The Cridland report produced last week ended up rather lost in the news about the attack at Westminster and the looming delivery of Theresa May’s letter to the EU. But it is worth going back to it for a quick look.
It recommends the state retirement age being pushed from 67 to 68 by 2039 (current plans are 67 by 2028). It also suggests that the triple lock should go after this parliament, and that those who want to work past state retirement age should still be able to defer taking their state pension. All this seems reasonable given rising longevity and the huge cost of our state pension system.
One of the things it also considered – and, to some complaint, has now rejected – was the idea that there should be some flexibility in the state pension age; that those who are sick or disabled should be able to start getting it early.
This, the argument goes, would mean that the state pension would be able to make some allowance for the varying life expectancies across the country. After all, if life expectancy is six years higher for those in the lowest socio-economic group than it is for those in the highest (this gap is at least narrowing, by the way) surely for everyone to get a fair crack at pension payments those in the lowest should be able to start getting payments earlier.
It’s also true that the later you make the state pension age, the more likely it is that those in poor health will find there is a gap between when they stop working and when they get a pension income.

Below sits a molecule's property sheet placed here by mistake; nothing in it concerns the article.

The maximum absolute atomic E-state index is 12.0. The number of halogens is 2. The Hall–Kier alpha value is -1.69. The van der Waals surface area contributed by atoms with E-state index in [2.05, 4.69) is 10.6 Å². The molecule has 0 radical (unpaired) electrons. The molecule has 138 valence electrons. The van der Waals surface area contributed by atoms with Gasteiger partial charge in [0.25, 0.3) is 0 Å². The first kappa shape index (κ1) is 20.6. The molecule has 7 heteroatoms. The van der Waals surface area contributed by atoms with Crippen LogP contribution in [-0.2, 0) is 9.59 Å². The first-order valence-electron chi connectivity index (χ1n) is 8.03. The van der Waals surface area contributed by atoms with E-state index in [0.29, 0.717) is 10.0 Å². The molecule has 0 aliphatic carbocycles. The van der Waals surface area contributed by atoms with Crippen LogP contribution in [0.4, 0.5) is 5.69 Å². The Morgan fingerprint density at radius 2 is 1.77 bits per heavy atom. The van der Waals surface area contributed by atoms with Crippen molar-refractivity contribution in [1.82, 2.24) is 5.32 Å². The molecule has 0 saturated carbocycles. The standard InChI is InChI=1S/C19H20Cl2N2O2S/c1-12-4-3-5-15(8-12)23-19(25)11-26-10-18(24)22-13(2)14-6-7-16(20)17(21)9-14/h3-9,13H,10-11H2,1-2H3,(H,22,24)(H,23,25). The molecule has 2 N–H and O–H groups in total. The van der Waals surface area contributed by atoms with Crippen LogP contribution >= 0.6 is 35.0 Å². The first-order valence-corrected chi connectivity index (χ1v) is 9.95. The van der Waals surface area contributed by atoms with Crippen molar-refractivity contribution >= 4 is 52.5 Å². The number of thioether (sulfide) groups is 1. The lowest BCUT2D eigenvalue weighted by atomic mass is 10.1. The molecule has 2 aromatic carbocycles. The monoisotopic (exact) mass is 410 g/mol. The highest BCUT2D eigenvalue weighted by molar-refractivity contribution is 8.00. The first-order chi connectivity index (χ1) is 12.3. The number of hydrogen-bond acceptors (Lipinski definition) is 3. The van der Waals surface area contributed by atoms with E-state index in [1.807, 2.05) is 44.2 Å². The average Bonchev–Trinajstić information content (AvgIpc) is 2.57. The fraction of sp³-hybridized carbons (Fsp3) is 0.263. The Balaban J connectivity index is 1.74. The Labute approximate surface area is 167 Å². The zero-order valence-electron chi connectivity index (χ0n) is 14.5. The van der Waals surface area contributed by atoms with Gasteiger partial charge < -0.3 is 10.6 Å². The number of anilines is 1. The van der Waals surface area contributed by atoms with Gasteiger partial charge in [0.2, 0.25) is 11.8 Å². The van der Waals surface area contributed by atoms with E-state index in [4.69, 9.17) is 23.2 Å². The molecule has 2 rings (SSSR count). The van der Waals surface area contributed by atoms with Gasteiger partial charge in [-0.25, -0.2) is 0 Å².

Former pensions minister Ros Altmann is all for it: “Because National Insurance is such a significant part of salary”, she says, “it seems inequitable to lock out those people who we know have shorter life expectancy by continually raising the state pension access age.” John Cridland doesn’t seem to disagree with the premise here. But he reckons that attempting to differentiate is just too complicated and should therefore be ruled out. He suggests additional means-tested help for those near retirement age instead.
This makes sense. The key thing to note is that National Insurance is not a kind of personal insurance. If it were, those with lower life expectancies would pay a lower premium thanks to the expectation that they would take less income and this issue of paying in the same as other people and getting less out wouldn’t exist.
What NI actually is, is income tax. There is no National Insurance fund, no personal record of premiums paid and benefits received – nothing of the sort. Its just part of the huge pile of unhypothecated taxes that we all pay all every day to keep the government show on the road. From that pile comes the state pension, but also all the means tested benefits that we pay to those who need more than the state pension or who aren’t working and aren’t yet getting it. In these straitened times what’s more important?
Look at it like that and there is surely more reason to means test the entire state pension (why pay it to those who don’t need it?) than there is to offer non-means tested early payments to the unwell.